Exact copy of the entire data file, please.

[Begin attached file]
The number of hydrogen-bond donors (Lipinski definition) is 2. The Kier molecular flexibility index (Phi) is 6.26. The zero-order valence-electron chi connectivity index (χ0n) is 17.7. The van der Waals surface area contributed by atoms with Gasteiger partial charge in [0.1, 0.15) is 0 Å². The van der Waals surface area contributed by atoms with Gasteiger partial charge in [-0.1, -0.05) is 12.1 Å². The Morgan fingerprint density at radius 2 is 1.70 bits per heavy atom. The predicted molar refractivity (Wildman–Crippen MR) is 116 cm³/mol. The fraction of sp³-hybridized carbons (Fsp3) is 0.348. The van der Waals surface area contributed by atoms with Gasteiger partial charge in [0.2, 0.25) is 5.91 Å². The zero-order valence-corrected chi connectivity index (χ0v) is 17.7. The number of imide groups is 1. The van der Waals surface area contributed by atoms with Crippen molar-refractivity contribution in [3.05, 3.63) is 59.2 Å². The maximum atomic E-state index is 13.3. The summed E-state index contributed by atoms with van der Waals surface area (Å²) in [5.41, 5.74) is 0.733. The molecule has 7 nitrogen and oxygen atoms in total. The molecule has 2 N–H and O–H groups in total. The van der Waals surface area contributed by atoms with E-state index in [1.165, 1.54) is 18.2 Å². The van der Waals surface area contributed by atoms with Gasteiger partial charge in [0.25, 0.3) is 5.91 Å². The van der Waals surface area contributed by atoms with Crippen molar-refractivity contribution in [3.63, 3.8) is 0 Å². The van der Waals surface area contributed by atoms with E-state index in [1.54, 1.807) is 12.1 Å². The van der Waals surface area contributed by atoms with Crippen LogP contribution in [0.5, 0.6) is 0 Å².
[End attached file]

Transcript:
The number of hydrogen-bond donors (Lipinski definition) is 2. The Kier molecular flexibility index (Phi) is 6.26. The zero-order valence-electron chi connectivity index (χ0n) is 17.7. The van der Waals surface area contributed by atoms with Gasteiger partial charge in [0.1, 0.15) is 0 Å². The van der Waals surface area contributed by atoms with Gasteiger partial charge in [-0.1, -0.05) is 12.1 Å². The Morgan fingerprint density at radius 2 is 1.70 bits per heavy atom. The predicted molar refractivity (Wildman–Crippen MR) is 116 cm³/mol. The fraction of sp³-hybridized carbons (Fsp3) is 0.348. The van der Waals surface area contributed by atoms with Gasteiger partial charge in [0.2, 0.25) is 5.91 Å². The zero-order valence-corrected chi connectivity index (χ0v) is 17.7. The number of imide groups is 1. The van der Waals surface area contributed by atoms with Crippen molar-refractivity contribution in [3.05, 3.63) is 59.2 Å². The maximum atomic E-state index is 13.3. The summed E-state index contributed by atoms with van der Waals surface area (Å²) in [5.41, 5.74) is 0.733. The molecule has 7 nitrogen and oxygen atoms in total. The molecule has 2 N–H and O–H groups in total. The van der Waals surface area contributed by atoms with E-state index in [1.165, 1.54) is 18.2 Å². The van der Waals surface area contributed by atoms with Gasteiger partial charge in [0.25, 0.3) is 5.91 Å². The van der Waals surface area contributed by atoms with Crippen molar-refractivity contribution in [3.63, 3.8) is 0 Å². The van der Waals surface area contributed by atoms with E-state index in [1.54, 1.807) is 12.1 Å². The van der Waals surface area contributed by atoms with Crippen LogP contribution in [0.5, 0.6) is 0 Å².